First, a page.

“How?” Crono asked lamely. Nightsong shook her head at his ignorance. “He’s funny.” She repeated. Spreading her leathery wings out in a majestic fashion, she used her powerful hind legs to soar into the air, thoroughly enjoying the ability to take to her domain, the skies. I whistled, jumped high into the air and trusted Nightsong to fly under me. She did so, as I had expected, and I landed lightly on the saddle, which had been magically altered to fit her now massive body. She flew over to the others, and one by one I helped them onto her back. When all were accounted for, I ordered her to fly, telling her to keep a sharp eye out for a small village within the forests.

“Such a magnificent creature…” Schala murmured, stroking her obsidian scales, a look of admiration in her eyes.

“I think she’s ugly.” Crono said softly. I heard him though.

“Stop, Girl.” I commanded, then reached my hand behind me and clutched Crono’s tunic. Pulling him off the saddle, I held him out above the ground, hundreds of feet below us.

“Nightsong is like family to me.” I said coldly. “And I don’t take and more kindly to insults directed at her than I would Schala. If you even think about saying something like that again, I won’t hesitate to let you fall to your death.” My hand was closed around his throat now, and I was thinking about strangling him now. Instead I hurled him backward, letting Marle catch him.

“Now sit down and shut up!!” I shouted. I gave the command, and Nightsong began to fly forward again. “One word, and she’ll eat any one of you, one word.” I said.

“Crono’s in the back, toward your tail,” I whispered to my dragon. “Make it difficult for him.” She smiled evilly, and began to swerve in the air, letting her tail snap. I could hear Crono cry out in surprise. Smiling, I pretended not to hear him.


Nightsong flew in sight of Tristram that evening. I could see a few people, though they looked like specks from this altitude. The buildings looked like children’s toys.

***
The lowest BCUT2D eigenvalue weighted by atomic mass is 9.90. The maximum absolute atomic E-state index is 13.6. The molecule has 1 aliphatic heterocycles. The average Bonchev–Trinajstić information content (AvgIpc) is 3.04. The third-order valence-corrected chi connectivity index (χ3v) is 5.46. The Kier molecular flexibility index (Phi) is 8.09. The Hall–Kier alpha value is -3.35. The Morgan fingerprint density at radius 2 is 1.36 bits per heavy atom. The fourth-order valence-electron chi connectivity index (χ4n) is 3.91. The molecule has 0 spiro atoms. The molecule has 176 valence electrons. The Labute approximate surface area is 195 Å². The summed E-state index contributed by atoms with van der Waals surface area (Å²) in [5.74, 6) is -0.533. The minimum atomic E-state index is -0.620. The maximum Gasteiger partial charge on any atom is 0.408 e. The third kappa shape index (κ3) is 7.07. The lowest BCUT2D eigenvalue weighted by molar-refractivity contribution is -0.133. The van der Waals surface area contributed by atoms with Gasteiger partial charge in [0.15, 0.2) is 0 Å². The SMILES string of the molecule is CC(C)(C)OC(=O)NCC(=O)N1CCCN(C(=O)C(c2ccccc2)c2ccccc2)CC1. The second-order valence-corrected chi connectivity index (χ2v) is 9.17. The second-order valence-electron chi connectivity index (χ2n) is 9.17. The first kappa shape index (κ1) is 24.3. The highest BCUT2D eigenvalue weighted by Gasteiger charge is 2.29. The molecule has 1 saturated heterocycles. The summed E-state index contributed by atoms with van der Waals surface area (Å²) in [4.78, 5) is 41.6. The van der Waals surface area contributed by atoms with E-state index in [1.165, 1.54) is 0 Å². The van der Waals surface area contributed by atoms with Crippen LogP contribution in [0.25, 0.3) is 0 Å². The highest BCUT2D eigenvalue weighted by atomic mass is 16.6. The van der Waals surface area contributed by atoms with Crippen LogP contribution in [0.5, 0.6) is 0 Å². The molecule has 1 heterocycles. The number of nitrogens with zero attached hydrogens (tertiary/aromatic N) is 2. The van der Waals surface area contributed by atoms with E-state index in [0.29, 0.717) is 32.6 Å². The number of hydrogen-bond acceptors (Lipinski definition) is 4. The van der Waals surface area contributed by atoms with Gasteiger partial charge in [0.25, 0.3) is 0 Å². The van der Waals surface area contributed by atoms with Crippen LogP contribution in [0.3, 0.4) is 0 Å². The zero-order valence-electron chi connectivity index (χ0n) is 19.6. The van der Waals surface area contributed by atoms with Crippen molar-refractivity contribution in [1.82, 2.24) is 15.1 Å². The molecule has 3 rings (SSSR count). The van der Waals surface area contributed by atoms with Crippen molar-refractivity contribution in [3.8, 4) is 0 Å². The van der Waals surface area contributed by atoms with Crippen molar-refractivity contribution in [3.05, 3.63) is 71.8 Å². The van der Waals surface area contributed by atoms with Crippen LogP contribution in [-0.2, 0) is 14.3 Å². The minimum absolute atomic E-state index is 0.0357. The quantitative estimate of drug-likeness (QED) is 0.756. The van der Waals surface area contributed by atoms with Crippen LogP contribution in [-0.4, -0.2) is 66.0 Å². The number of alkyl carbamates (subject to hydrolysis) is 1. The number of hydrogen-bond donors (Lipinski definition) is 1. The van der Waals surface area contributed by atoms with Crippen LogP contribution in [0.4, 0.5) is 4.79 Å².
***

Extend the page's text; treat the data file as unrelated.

“Down.” I said, and she began to circle around the town, preparing to land. When she did a few minutes later, we dismounted. I smiled at the shocked, fearful expressions of the townsfolk at the sight of the great dragon.

“Nightsong,” I said, “You are free to go as you wish for the time being. I will contact you when I need you.”

“Thank you, Master. Farewell.” She replied, and took to the air again. When she was out of sight, I turned to face the frightened man who had walked up to greet us. He was middle-aged, with blue robes wrapped around his body. He leaned upon a gnarled staff. His almost skeletal hands were all I could see besides his face. He seemed very weak, but obviously wise, and he had an aura about him that told me he deserved to be respected.

“Good evening, Sir.” I said, holding out a hand. “Forgive me for our entrance to your town, but I assure you that we come in peace. We wish to help you.”

He took my hand. “Bless you, kind sir. We have waited so long for able warriors to help us rid the labyrinth of its denizens. If you prove victorious, we shall be in your debt for eternity.”

“We ask for nothing in return. These demons must be destroyed or this world is doomed. Our reward will be knowing that we will be safe.”

“I see. That is most generous of you. Still, you will receive something from us as reward. It would seem wrong to do otherwise, regardless of whether you expect it.”

“Fine. But don’t go overboard.” He nodded in understanding, then led us into the center of the city, where I could see everyone who still lived here. I noticed a girl dressed as a barmaid run out of the tavern up to Garnet. They talked for a second, then Garnet pointed to me. Her cousin, I figured, then walked to me.

“You saved Garnet?” She asked.

“Yeah.” I replied, thinking nothing of it anymore. She did, though. She wrapped her arms around me. I was shocked, to say the least. She apparently was very fond of Garnet. Suddenly, I could see from behind Garnet, another one of those Goat Demons, this one with a Scythe.

“Duck!” I yelled. Garnet did so instinctively, and her cousin followed her lead. I drew a knife and threw it at the demon’s head. Once again it met its mark, and struck the beast in the neck. Damn, were they easy. I almost hoped that there were more difficult monsters in the labyrinth. I jumped over the two girls and landed near the corpse. Seeing another pouch of gold, I took it, along with the scythe. It was very well crafted. I slid it under my cloak.